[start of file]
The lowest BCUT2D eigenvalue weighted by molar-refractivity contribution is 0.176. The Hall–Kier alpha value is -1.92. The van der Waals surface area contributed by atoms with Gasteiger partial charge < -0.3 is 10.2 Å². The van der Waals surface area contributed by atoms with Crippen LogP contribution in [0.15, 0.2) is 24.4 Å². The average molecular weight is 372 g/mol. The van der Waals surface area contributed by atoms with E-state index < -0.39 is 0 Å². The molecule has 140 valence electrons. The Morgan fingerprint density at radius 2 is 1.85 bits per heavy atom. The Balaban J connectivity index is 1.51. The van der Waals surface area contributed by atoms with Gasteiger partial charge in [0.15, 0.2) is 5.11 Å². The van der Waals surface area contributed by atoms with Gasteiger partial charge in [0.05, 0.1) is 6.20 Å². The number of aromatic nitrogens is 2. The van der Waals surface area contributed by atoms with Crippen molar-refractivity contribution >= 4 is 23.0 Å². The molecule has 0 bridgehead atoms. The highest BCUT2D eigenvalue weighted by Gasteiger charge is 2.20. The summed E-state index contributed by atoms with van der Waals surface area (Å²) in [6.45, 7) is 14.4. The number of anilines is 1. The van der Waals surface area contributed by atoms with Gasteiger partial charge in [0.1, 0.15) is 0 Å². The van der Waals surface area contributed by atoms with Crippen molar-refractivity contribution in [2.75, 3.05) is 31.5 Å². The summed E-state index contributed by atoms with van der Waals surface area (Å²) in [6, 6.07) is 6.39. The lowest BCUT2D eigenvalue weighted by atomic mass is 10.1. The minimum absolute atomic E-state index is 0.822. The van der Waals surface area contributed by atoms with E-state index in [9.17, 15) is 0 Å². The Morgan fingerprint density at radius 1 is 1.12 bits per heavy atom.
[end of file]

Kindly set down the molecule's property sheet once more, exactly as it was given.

The lowest BCUT2D eigenvalue weighted by molar-refractivity contribution is 0.176. The Hall–Kier alpha value is -1.92. The van der Waals surface area contributed by atoms with Gasteiger partial charge < -0.3 is 10.2 Å². The van der Waals surface area contributed by atoms with Crippen LogP contribution in [0.15, 0.2) is 24.4 Å². The average molecular weight is 372 g/mol. The van der Waals surface area contributed by atoms with E-state index < -0.39 is 0 Å². The molecule has 140 valence electrons. The Morgan fingerprint density at radius 2 is 1.85 bits per heavy atom. The Balaban J connectivity index is 1.51. The van der Waals surface area contributed by atoms with Gasteiger partial charge in [0.15, 0.2) is 5.11 Å². The van der Waals surface area contributed by atoms with Gasteiger partial charge in [0.05, 0.1) is 6.20 Å². The number of aromatic nitrogens is 2. The van der Waals surface area contributed by atoms with Crippen molar-refractivity contribution >= 4 is 23.0 Å². The molecule has 0 bridgehead atoms. The highest BCUT2D eigenvalue weighted by Gasteiger charge is 2.20. The summed E-state index contributed by atoms with van der Waals surface area (Å²) in [6.45, 7) is 14.4. The number of anilines is 1. The van der Waals surface area contributed by atoms with Gasteiger partial charge in [0.1, 0.15) is 0 Å². The van der Waals surface area contributed by atoms with Crippen molar-refractivity contribution in [2.75, 3.05) is 31.5 Å². The summed E-state index contributed by atoms with van der Waals surface area (Å²) in [6, 6.07) is 6.39. The lowest BCUT2D eigenvalue weighted by atomic mass is 10.1. The minimum absolute atomic E-state index is 0.822. The van der Waals surface area contributed by atoms with E-state index in [9.17, 15) is 0 Å². The Morgan fingerprint density at radius 1 is 1.12 bits per heavy atom.